Petitioner requests that the student be permitted to attend LIHSA in grades 9 through 12.
Respondent and Nassau BOCES assert that the appeal must be dismissed as untimely. On the merits, they argue that petitioner has failed to meet her burden of demonstrating a clear legal right to her requested relief.
I must first address the scope of the record in this appeal. The purpose of a reply is to respond to new material or affirmative defenses set forth in an answer (8 NYCRR 275.3, 275.14). A reply is not meant to buttress allegations in the petition or belatedly add assertions that should have been raised in the petition (Appeal of Nappi, 57 Ed Dept Rep, Decision No. 17,300; Appeal of Caswell, 48 id. 472, Decision No. 15,920; Appeal of Hinson, 48 id. 437, Decision No. 15,908). Therefore, while I have reviewed the reply, I have not considered those portions containing new allegations or exhibits that are not responsive to new material or affirmative defenses set forth in the answer.
The appeal must be dismissed as untimely. An appeal to the Commissioner must be commenced within 30 days from the decision or act complained of, unless any delay is excused by the Commissioner for good cause shown (8 NYCRR 275.16; Appeal of Saxena, 57 Ed Dept Rep, Decision No. 17,239; Appeal of Lippolt, 48 id. 457, Decision No. 15,914). A request for reconsideration of the underlying decision or act does not extend the time within which a petitioner may appeal to the Commissioner (Appeal of Cole, 57 Ed Dept Rep, Decision No. 17,180; Appeal of Lippolt, 48 id. 457, Decision No. 15,914). The timeliness of this appeal hinges upon whether petitioner’s May 9, 2022 request constituted a new request or a request for reconsideration. The latter would not extend the time within which a petitioner may appeal to the Commissioner (Appeal of Cole, 57 Ed Dept Rep, Decision No. 17,180; Appeal of Lippolt, 48 id. 457, Decision No. 15,914).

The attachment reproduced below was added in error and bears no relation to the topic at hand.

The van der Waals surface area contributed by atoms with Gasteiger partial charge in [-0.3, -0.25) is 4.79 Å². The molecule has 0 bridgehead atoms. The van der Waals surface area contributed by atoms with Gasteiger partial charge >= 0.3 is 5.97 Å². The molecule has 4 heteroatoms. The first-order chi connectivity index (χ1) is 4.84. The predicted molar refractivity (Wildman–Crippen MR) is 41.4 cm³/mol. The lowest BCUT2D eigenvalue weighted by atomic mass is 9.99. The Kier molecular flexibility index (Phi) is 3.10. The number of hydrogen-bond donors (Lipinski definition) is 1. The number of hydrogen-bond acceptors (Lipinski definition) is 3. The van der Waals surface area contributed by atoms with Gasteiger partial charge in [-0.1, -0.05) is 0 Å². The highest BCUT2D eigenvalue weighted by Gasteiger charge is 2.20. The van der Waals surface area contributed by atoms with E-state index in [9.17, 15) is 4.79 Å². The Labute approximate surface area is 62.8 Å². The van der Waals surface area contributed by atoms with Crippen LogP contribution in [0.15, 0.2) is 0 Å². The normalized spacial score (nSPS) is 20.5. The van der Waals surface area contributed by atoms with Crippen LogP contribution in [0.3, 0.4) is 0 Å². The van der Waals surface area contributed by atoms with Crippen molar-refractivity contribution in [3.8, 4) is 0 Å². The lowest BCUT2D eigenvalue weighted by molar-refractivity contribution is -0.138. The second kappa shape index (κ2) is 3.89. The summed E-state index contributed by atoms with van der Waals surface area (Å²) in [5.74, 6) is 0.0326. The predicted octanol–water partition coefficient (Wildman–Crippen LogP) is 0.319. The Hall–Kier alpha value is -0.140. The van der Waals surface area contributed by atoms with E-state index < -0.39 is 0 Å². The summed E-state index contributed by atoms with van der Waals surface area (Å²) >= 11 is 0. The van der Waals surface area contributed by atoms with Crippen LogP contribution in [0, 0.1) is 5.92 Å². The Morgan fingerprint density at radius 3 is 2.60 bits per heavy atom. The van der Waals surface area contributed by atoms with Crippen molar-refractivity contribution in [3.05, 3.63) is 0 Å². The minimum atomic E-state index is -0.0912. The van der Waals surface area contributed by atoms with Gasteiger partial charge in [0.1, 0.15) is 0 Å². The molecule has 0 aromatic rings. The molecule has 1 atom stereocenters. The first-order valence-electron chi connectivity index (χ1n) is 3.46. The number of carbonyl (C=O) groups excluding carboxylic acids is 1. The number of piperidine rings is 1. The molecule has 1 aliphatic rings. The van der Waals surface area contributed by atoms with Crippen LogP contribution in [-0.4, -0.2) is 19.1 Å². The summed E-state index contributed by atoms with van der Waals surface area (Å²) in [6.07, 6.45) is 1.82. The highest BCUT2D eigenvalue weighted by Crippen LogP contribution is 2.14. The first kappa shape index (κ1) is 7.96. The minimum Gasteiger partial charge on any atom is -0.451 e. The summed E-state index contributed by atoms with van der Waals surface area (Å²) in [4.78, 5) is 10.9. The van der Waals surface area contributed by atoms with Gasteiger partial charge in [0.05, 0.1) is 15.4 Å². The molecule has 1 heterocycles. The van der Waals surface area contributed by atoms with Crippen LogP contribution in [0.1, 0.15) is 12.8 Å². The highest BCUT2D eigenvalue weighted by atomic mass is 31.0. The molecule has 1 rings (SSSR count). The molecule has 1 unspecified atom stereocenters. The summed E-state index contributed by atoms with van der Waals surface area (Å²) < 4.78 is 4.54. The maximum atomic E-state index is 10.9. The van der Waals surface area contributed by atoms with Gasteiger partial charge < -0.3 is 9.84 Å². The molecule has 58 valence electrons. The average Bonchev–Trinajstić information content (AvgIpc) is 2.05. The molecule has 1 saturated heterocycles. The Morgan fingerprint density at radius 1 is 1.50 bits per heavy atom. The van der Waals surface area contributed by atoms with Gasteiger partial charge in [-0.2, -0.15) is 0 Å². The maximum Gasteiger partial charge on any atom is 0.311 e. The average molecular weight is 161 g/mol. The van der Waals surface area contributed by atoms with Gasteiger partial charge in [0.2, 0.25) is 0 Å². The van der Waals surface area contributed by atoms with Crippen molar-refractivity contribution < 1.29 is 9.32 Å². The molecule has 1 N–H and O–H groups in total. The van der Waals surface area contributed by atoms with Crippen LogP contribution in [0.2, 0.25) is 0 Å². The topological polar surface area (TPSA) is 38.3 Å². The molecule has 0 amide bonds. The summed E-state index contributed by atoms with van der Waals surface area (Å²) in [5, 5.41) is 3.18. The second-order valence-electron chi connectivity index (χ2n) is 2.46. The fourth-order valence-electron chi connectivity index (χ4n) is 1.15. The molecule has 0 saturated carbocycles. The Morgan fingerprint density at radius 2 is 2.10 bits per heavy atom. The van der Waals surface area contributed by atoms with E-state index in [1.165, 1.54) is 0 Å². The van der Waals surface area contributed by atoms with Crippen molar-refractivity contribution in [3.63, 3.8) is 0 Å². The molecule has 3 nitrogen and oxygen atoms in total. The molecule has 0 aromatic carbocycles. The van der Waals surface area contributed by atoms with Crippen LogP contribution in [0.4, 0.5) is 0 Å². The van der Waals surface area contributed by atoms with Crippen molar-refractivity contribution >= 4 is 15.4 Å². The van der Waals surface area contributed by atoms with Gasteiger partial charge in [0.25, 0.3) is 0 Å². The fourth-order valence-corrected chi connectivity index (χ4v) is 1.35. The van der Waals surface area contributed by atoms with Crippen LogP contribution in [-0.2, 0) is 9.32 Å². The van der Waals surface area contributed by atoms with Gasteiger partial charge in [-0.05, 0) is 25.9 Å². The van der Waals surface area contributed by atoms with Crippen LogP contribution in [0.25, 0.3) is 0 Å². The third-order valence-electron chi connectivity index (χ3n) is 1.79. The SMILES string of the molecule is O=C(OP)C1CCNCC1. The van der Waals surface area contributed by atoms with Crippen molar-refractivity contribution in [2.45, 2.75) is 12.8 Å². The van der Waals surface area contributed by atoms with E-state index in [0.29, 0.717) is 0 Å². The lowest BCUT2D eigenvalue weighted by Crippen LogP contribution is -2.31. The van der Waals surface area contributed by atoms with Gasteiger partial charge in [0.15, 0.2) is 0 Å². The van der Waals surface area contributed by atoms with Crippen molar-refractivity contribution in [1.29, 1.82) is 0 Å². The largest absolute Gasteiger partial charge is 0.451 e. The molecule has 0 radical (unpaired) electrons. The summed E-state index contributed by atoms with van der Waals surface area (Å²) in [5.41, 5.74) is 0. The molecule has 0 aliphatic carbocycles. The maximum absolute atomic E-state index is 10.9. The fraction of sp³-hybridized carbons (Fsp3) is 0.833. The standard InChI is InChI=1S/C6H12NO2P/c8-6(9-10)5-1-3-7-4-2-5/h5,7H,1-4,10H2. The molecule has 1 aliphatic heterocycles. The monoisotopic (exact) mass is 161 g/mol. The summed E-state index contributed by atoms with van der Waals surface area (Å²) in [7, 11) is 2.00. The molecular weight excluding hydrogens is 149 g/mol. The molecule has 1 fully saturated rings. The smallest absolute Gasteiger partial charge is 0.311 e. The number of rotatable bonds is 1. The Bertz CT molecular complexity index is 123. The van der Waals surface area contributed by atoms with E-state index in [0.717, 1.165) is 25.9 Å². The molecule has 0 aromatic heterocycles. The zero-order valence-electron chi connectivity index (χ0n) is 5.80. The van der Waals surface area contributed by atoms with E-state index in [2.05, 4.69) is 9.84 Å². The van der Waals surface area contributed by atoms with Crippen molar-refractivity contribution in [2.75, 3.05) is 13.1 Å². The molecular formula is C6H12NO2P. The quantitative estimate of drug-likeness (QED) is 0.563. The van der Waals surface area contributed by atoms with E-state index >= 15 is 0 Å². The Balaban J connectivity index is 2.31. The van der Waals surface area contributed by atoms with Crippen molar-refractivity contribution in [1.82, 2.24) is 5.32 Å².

In her May 9, 2022 letter, petitioner asked respondent to “reconsider” its decision. Moreover, in his email of May 27, 2022, the superintendent wrote, “As we have shared previously, we will not be placing [the student] at [LIHSA] as a freshman….” (emphasis added). Accordingly, petitioner’s May 9, 2022 letter constituted a request for reconsideration that did not extend the time for her to commence the instant appeal (cf. Appeal of Azhagiriswamy, 61 Ed Dept Rep, Decision No. 18,070). As such, her commencement of this appeal over 90 days after respondent’s February 2022 determination must be dismissed as untimely.
Even if it were timely, the appeal would be dismissed on the merits. LIHSA is a shared service offered by Nassau BOCES. To participate in a BOCES service, a component district must enter a contract with BOCES (Education Law § 1950  [d] ). The record reflects that the district “did not enter into [a] contract [with Nassau BOCES] for the provision of educational services for [the district’s] 9th and 10th grade students.” Absent such a contract, the student has no right to attend LIHSA (Appeal of Clark, 61 Ed Dept Rep, Decision No. 18,065).
In light of this disposition, it is unnecessary to address the parties’ remaining contentions.
THE APPEAL IS DISMISSED.
END OF FILE
 Petitioner does not identify any good cause that would excuse this delay (see 8 NYCRR 275.16).